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CIOs Discuss Digital Transformation Trends and Strategies

In recent “One-on-One” interviews, chief information officers from two state agencies and two cities shared their thoughts on digital transformation.

Digital transformation includes purpose, envisioning a strategic plan and a fundamental shift in business, according to two state and two local IT leaders. This year, Industry Insider — Florida had the opportunity to interview several CIOs in state and local government regarding digital transformation earlier this year. Below is a wrap up of what they stated.

Russell Haupert is CIO and chief technology officer for the city of Tampa and during a one-on-one interview with Industry Insider — Florida he stated: “Here at the city, digital transformation aligns with our broader aspirational tech goal — allow our citizens, customers or suppliers to do business with us in their preferred mode at their preferred time with as limited an understanding of our internal processes as possible. In that regard, we’re always moving forward.”

Glendora Fortune, CIO for the Florida Department of Transportation echoed Haupert’s thoughts when it came to digital transformation moving forward: “I do not believe in ‘doing IT to do IT.’ Digital transformation should be purposeful, meeting internal and external customer needs. Our technology leadership team is currently working to update the department’s technology strategic plan. As part of this plan, we want to ensure that technology is used to advance the department’s missions, reduce business friction, improve the user experience, support a culture that attracts and retains top talent as well as focus on cybersecurity in everything we do. I believe we have made great strides toward a digital transformation, but we still have more to do as we continue to use technology to transform our business processes and better support the safety and mobility goals of the department.”

Rosa Akhtarkhavari, CIO for the city of Orlando explains digital transformation means adjusting staff and supporting the cities needs: “Our transformation is driven by envisioning and adjusting our staff to their work environments, processes and technologies in order to meet the city’s objectives, support the mayor’s priorities and best serve the citizens, businesses and visitors in Orlando. This approach enables us to review and adjust our organizational structure, culture, processes and technology to provide optimized delivery of customer-centric city services effectively. Our information technology department completed a five-year transformation agenda, and we will always continue to review, evaluate, measure and adjust as part of our continuous improvement cycle.”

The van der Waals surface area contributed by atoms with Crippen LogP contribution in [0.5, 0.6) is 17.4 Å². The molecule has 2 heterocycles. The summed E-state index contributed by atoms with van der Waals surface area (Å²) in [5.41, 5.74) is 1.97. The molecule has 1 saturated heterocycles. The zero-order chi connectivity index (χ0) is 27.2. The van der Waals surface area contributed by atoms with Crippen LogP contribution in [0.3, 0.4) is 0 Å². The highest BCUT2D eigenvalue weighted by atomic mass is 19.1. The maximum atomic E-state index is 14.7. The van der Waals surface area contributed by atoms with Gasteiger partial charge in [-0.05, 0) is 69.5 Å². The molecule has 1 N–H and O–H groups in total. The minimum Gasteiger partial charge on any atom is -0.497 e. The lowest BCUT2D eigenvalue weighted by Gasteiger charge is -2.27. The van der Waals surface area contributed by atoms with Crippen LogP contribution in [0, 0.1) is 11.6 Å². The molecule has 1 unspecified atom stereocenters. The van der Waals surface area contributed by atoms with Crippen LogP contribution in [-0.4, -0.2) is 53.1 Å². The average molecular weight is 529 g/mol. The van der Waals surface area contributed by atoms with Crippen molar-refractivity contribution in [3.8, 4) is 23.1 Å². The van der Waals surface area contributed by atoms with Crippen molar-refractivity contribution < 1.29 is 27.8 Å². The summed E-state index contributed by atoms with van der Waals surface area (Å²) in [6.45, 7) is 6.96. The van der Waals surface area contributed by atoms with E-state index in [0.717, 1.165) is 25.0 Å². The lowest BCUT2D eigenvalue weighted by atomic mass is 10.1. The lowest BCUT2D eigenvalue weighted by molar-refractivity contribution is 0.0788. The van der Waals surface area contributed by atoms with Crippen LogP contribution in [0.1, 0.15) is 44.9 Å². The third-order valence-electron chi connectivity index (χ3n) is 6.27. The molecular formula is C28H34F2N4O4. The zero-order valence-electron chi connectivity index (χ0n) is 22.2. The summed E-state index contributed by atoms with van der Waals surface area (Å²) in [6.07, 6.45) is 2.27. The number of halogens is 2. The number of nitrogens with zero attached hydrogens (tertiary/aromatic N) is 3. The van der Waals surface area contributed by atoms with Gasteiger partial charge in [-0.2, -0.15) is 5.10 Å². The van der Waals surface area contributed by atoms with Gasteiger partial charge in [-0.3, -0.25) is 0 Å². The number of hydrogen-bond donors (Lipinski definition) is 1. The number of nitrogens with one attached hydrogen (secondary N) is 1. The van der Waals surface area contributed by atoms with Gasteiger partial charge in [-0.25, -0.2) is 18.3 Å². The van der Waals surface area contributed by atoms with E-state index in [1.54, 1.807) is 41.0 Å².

Ruth Lang, CIO for the Florida Department of Corrections, said: “Digital transformation, as I see it, is the comprehensive integration of digital technology into all areas of a business, fundamentally changing how we operate and deliver value. It involves more than just adopting new technologies; it’s about a fundamental shift in the business’ functioning, fostering a culture of innovation and adaptability. Our organization is making significant strides in this journey and is currently at an intermediate stage. We measure our success in this transformation by observable improvements in service delivery, operational efficiency and customer engagement. However, digital transformation is never truly complete, per se. It’s perpetually a step behind innovation. Keeping pace with and adapting to ongoing technological innovations is the real indicator that we are ‘complete’ in a sense. This process is inherently ongoing, and the goal is to continuously evolve with the digital landscape, ensuring that our operations are utilizing the most efficient tools to meet our objectives.”

To learn more about these CIOs, check out Industry Insider — Florida’s one-on-one interviews online.
Cristina Carter is a Tallahassee-based staff writer. She has a bachelor's degree in English literature and a master's degree in international affairs, both from Florida State University.